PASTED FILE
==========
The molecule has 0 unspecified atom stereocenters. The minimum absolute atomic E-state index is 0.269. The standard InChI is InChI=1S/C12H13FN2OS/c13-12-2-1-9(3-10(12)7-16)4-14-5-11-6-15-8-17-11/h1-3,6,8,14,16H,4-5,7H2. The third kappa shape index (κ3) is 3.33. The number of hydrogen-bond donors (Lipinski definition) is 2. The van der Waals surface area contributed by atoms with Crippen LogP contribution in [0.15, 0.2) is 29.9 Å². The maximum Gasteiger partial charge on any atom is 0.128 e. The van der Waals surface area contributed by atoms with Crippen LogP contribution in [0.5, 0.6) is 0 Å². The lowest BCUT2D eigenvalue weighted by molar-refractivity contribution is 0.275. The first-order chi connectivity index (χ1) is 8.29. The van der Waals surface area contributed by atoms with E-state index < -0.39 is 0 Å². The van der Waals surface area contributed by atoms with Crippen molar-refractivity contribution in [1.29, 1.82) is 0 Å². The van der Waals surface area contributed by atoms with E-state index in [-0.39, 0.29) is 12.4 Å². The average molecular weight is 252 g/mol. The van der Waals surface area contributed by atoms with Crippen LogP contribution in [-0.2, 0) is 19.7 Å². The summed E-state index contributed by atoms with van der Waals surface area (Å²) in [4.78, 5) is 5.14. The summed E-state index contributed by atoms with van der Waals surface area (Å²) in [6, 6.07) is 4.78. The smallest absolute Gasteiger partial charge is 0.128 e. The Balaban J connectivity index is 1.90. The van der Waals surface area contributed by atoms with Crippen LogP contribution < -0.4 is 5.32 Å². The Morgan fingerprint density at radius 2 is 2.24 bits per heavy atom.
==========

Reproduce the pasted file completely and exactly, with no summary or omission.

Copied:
The molecule has 0 unspecified atom stereocenters. The minimum absolute atomic E-state index is 0.269. The standard InChI is InChI=1S/C12H13FN2OS/c13-12-2-1-9(3-10(12)7-16)4-14-5-11-6-15-8-17-11/h1-3,6,8,14,16H,4-5,7H2. The third kappa shape index (κ3) is 3.33. The number of hydrogen-bond donors (Lipinski definition) is 2. The van der Waals surface area contributed by atoms with Crippen LogP contribution in [0.15, 0.2) is 29.9 Å². The maximum Gasteiger partial charge on any atom is 0.128 e. The van der Waals surface area contributed by atoms with Crippen LogP contribution in [0.5, 0.6) is 0 Å². The lowest BCUT2D eigenvalue weighted by molar-refractivity contribution is 0.275. The first-order chi connectivity index (χ1) is 8.29. The van der Waals surface area contributed by atoms with E-state index < -0.39 is 0 Å². The van der Waals surface area contributed by atoms with Crippen molar-refractivity contribution in [1.29, 1.82) is 0 Å². The van der Waals surface area contributed by atoms with E-state index in [-0.39, 0.29) is 12.4 Å². The average molecular weight is 252 g/mol. The van der Waals surface area contributed by atoms with Crippen LogP contribution in [-0.2, 0) is 19.7 Å². The summed E-state index contributed by atoms with van der Waals surface area (Å²) in [4.78, 5) is 5.14. The summed E-state index contributed by atoms with van der Waals surface area (Å²) in [6, 6.07) is 4.78. The smallest absolute Gasteiger partial charge is 0.128 e. The Balaban J connectivity index is 1.90. The van der Waals surface area contributed by atoms with Crippen LogP contribution < -0.4 is 5.32 Å². The Morgan fingerprint density at radius 2 is 2.24 bits per heavy atom.